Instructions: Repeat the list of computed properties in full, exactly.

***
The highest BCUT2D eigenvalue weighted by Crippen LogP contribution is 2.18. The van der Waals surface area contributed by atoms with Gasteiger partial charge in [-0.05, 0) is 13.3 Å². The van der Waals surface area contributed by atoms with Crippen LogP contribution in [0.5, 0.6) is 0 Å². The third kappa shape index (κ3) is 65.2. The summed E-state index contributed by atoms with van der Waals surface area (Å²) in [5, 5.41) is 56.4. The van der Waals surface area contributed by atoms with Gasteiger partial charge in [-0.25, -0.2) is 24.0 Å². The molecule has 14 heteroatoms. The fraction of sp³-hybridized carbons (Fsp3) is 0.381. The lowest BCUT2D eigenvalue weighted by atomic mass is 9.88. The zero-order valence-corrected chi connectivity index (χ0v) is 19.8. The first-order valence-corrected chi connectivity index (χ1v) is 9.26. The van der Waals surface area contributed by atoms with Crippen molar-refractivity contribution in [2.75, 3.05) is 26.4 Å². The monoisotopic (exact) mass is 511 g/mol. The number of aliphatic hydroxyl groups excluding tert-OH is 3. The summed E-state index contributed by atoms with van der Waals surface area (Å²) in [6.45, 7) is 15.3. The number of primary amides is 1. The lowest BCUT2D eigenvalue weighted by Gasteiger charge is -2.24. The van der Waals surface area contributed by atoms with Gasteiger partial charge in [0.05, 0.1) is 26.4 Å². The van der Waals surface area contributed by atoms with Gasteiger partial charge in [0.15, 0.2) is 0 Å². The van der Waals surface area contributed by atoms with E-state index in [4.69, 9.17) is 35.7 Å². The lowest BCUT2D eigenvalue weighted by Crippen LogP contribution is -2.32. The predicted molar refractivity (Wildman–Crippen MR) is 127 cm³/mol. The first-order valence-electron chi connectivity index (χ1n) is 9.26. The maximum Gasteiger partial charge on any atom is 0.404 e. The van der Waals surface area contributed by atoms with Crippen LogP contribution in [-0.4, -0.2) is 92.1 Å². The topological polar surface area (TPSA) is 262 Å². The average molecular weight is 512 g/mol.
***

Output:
The highest BCUT2D eigenvalue weighted by Crippen LogP contribution is 2.18. The van der Waals surface area contributed by atoms with Gasteiger partial charge in [-0.05, 0) is 13.3 Å². The van der Waals surface area contributed by atoms with Crippen LogP contribution in [0.5, 0.6) is 0 Å². The third kappa shape index (κ3) is 65.2. The summed E-state index contributed by atoms with van der Waals surface area (Å²) in [5, 5.41) is 56.4. The van der Waals surface area contributed by atoms with Gasteiger partial charge in [-0.25, -0.2) is 24.0 Å². The molecule has 14 heteroatoms. The fraction of sp³-hybridized carbons (Fsp3) is 0.381. The lowest BCUT2D eigenvalue weighted by atomic mass is 9.88. The zero-order valence-corrected chi connectivity index (χ0v) is 19.8. The first-order valence-corrected chi connectivity index (χ1v) is 9.26. The van der Waals surface area contributed by atoms with Crippen molar-refractivity contribution in [2.75, 3.05) is 26.4 Å². The monoisotopic (exact) mass is 511 g/mol. The number of aliphatic hydroxyl groups excluding tert-OH is 3. The summed E-state index contributed by atoms with van der Waals surface area (Å²) in [6.45, 7) is 15.3. The number of primary amides is 1. The lowest BCUT2D eigenvalue weighted by Gasteiger charge is -2.24. The van der Waals surface area contributed by atoms with Gasteiger partial charge in [0.05, 0.1) is 26.4 Å². The van der Waals surface area contributed by atoms with Gasteiger partial charge in [0.15, 0.2) is 0 Å². The van der Waals surface area contributed by atoms with E-state index in [4.69, 9.17) is 35.7 Å². The lowest BCUT2D eigenvalue weighted by Crippen LogP contribution is -2.32. The predicted molar refractivity (Wildman–Crippen MR) is 127 cm³/mol. The first-order valence-electron chi connectivity index (χ1n) is 9.26. The maximum Gasteiger partial charge on any atom is 0.404 e. The van der Waals surface area contributed by atoms with Crippen LogP contribution in [-0.4, -0.2) is 92.1 Å². The topological polar surface area (TPSA) is 262 Å². The average molecular weight is 512 g/mol.